Material and methods

Collection and preparation of the plant material

The plant was selected based on reports of its widespread use among the local communities in Jabalpur region. Identification of the plant was done at the Biological Sciences department of R. D. University Jabalpur. The plant was identified on morphological basis as per description given in the literature (Roy et al., 1992; Moberly, 2008; Singh, 2014). After collection, the leaves were sun dried for 7 days and pounded using pestle and mortar and stored at 35 - 37°C until required.

Extraction procedure

Twenty five grams powdered leaves were taken with 250ml of methanol and hexane solvents for 12h at 30 °C temp. in soxhlet apparatus and then filtered using Whatman No.1 filter paper. The filtrate evaporated to dryness using rotary evaporator and the resultant extract stored in a reagent bottle at 4 –8°C.

Phytochemical analysis

The phytochemical screening for the crude methanolic and hexane extract of V. negundo was carried out by standard protocols Raman (2006) and Harbone (2005). The presence of alkaloids, glycosides, saponins, carbohydrates, proteins, aminoacids, flavonoids, steroids, tannins was detected as shown in Table 3.

Isolation and Identification of CAUTI bacteria

The microorganisms present in urine samples of CAUTI infected patients were cultured in the nutrient broth and were differentiated using the gram staining procedure into gram positive and gram negative organisms.

The organisms were transferred to cystine lactose electrolyte deficient (CLED) agar medium for further differentiation of urinary organisms. Urine samples were shake well in their containers for even distribution of bacteria. A calibrated wire loop with internal diameter 3.26mm that hold 0.004 ml of urine was inoculate into the above media. The inoculums were spread with the wire loop on the media plate. Plates were incubated aerobically at 37°C for 24 hours. Six biochemical tests were performed for each organism. Catalase activity, indole production test, citrate utilization test and urease test were done as given in Table 4.

Antibacterial Activity

The antibacterial efficacy of methanolic and dichloromethane leaves extract of Vitex negunda was tested by disc diffusion method (Bauer et al., 1966). Solution of known different concentration viz 25%, 50% and 75% of the test samples in calculated volume of solvents dried and sterilized filter paper discs (6mm diameter) were then impregnated with known amount of the test substances using micropipette. Discs containing the test microorganisms. Standard antibiotic (Ciprofloxacin) disc was used as a positive control. These plates were then kept at low temperature (4 °C) for 24 h to allow maximum diffusion. There was a gradual change in concentration in the media surrounding discs. The plates were then incubated at 37 °C for 12 h to allow maximum growth of the microorganisms. The test materials having antibacterial activity inhibited the growth of the microorganisms   and a clear, distinct zone of inhibition was visualized surrounding the medium. The antibacterial activity of the test agent was determined by measuring the diameter of zone of inhibition expressed in millimeter.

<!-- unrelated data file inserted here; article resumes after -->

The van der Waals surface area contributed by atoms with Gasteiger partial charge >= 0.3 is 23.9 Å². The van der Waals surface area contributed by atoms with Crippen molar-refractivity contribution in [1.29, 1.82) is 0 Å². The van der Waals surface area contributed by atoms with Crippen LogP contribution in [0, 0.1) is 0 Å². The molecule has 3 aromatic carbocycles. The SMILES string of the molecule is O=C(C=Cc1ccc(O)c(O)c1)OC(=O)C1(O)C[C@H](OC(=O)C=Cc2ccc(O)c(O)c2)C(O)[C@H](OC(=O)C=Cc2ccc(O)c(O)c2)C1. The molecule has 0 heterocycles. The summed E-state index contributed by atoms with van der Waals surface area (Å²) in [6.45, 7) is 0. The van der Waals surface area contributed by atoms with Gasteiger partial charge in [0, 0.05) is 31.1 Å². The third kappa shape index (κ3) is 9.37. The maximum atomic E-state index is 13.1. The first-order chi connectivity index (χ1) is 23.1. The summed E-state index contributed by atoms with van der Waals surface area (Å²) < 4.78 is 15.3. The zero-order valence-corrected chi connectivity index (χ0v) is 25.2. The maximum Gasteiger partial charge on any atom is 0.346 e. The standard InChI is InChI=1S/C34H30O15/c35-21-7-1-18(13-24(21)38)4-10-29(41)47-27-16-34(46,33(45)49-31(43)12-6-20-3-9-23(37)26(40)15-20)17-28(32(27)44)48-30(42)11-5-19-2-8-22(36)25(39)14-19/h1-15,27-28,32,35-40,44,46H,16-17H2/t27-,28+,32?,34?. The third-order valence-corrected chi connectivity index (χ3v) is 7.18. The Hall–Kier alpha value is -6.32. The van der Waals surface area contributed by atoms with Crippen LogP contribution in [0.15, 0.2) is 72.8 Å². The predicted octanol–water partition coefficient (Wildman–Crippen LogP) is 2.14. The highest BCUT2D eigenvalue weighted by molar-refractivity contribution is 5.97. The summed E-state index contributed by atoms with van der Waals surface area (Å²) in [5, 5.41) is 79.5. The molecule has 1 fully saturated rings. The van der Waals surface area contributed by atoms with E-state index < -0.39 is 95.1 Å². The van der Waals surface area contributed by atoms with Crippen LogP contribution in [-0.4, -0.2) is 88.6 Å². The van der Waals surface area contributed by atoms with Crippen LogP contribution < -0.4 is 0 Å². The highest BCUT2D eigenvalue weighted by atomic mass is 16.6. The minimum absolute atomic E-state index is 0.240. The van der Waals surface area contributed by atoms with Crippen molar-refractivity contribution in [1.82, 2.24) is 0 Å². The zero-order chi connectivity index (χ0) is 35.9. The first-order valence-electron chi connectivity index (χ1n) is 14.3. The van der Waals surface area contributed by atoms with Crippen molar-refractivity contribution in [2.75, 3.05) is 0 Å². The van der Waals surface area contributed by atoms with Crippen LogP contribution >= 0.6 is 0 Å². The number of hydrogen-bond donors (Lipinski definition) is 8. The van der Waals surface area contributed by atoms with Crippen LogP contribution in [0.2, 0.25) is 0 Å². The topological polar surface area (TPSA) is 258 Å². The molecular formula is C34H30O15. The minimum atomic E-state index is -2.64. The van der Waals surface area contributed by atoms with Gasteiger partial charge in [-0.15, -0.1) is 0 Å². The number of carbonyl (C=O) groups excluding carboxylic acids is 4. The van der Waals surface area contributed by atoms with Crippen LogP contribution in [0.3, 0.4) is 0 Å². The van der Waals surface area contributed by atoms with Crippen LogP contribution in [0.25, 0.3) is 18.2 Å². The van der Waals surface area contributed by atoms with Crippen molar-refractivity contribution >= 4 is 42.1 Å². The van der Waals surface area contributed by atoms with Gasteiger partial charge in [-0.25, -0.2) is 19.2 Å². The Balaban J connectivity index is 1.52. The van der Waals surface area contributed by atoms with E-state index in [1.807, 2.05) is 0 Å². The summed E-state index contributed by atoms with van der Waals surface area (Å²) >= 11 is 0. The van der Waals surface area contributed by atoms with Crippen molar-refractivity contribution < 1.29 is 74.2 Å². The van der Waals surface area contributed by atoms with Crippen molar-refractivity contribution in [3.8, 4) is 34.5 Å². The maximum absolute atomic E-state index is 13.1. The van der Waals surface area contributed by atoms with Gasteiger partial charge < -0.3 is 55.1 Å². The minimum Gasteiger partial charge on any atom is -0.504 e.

Results and Discussion

A total of 200 patients of all age group clinically diagnosed as catheter associated urinary tract infection (CAUTI) were studied to isolate bacteria from urine. Out of 200 CAUTI 60 (62%) were culture positive.

Table 1. Distribution of culture by CAUTI

Type of UTI

Urine cultured

Culture positive cases

Percentage

NUTI

200

60

30%

Among the samples analyzed and data obtained by the patients of CAUTI it could be assessed that both male and female are equally effected for the above infection i,e the total number of male and female CAUTI Patient was 30 (50 %).

The organism mostly isolated from CAUTI patients was depends on duration of catheterization before 1 week of catheterization E. coli 9(9%) followed by Klebsiella species 05(5%), and Pseudomonas aeruginosa 03(3%) after one week of catheterization isolation of all pathogens increased.

Table 2. Distribution of microorganisms varies in relation to the duration of catheter

Isolated organism

<1 week(Sample 100Patient’s)

>1 week(Sample 100 Patient’s)

E. coli

09

23

P. aeruginosa

03

08

K. pneumoniae

05

14

Total

17(17%)

43(43%)

Figure1. Distribution of microorganisms varies in relation to the duration of catheter

 

The phytochemical screening of the Vitex negundo leaf extract in the present study revealed strong to moderate presence of different active constituents (secondary plant metabolites) like alkaloids, amino acids, flavonoids, tannins, glycosides, steroids, carbohydrates and proteins as shown in table 3